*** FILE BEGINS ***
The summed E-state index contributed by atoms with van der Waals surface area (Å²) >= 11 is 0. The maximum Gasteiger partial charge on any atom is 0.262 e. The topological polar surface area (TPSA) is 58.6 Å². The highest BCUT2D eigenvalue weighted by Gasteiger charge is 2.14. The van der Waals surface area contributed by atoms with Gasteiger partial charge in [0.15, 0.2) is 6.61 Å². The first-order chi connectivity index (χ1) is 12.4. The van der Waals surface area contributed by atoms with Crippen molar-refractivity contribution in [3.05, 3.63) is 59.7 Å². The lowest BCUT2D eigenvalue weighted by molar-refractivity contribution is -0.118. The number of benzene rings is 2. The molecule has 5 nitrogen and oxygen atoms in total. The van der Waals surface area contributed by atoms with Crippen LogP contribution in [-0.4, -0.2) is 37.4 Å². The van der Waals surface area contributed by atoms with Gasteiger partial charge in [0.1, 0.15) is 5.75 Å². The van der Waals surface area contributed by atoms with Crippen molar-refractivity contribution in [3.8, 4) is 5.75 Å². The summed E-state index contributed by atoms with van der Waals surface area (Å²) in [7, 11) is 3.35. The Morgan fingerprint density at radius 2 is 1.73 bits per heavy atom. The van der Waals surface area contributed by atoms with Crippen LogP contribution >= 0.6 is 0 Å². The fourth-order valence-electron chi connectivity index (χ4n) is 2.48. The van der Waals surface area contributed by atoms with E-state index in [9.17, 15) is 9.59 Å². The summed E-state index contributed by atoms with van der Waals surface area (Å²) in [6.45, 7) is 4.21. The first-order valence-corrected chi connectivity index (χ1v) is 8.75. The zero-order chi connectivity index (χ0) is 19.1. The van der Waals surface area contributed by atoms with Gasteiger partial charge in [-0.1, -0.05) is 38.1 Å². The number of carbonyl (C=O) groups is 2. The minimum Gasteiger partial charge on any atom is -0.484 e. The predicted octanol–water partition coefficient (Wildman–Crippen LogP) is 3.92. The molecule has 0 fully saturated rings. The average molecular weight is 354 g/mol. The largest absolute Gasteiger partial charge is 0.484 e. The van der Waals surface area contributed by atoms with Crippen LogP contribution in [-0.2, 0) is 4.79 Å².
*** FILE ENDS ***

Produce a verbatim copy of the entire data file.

The summed E-state index contributed by atoms with van der Waals surface area (Å²) >= 11 is 0. The maximum Gasteiger partial charge on any atom is 0.262 e. The topological polar surface area (TPSA) is 58.6 Å². The highest BCUT2D eigenvalue weighted by Gasteiger charge is 2.14. The van der Waals surface area contributed by atoms with Gasteiger partial charge in [0.15, 0.2) is 6.61 Å². The first-order chi connectivity index (χ1) is 12.4. The van der Waals surface area contributed by atoms with Crippen molar-refractivity contribution in [3.05, 3.63) is 59.7 Å². The lowest BCUT2D eigenvalue weighted by molar-refractivity contribution is -0.118. The number of benzene rings is 2. The molecule has 5 nitrogen and oxygen atoms in total. The van der Waals surface area contributed by atoms with Crippen LogP contribution in [-0.4, -0.2) is 37.4 Å². The van der Waals surface area contributed by atoms with Gasteiger partial charge in [0.1, 0.15) is 5.75 Å². The van der Waals surface area contributed by atoms with Crippen molar-refractivity contribution in [3.8, 4) is 5.75 Å². The summed E-state index contributed by atoms with van der Waals surface area (Å²) in [7, 11) is 3.35. The Morgan fingerprint density at radius 2 is 1.73 bits per heavy atom. The van der Waals surface area contributed by atoms with Crippen LogP contribution >= 0.6 is 0 Å². The fourth-order valence-electron chi connectivity index (χ4n) is 2.48. The van der Waals surface area contributed by atoms with E-state index in [9.17, 15) is 9.59 Å². The summed E-state index contributed by atoms with van der Waals surface area (Å²) in [6.45, 7) is 4.21. The first-order valence-corrected chi connectivity index (χ1v) is 8.75. The zero-order chi connectivity index (χ0) is 19.1. The van der Waals surface area contributed by atoms with Gasteiger partial charge in [-0.1, -0.05) is 38.1 Å². The number of carbonyl (C=O) groups is 2. The minimum Gasteiger partial charge on any atom is -0.484 e. The predicted octanol–water partition coefficient (Wildman–Crippen LogP) is 3.92. The molecule has 0 fully saturated rings. The average molecular weight is 354 g/mol. The largest absolute Gasteiger partial charge is 0.484 e. The van der Waals surface area contributed by atoms with Crippen LogP contribution in [-0.2, 0) is 4.79 Å².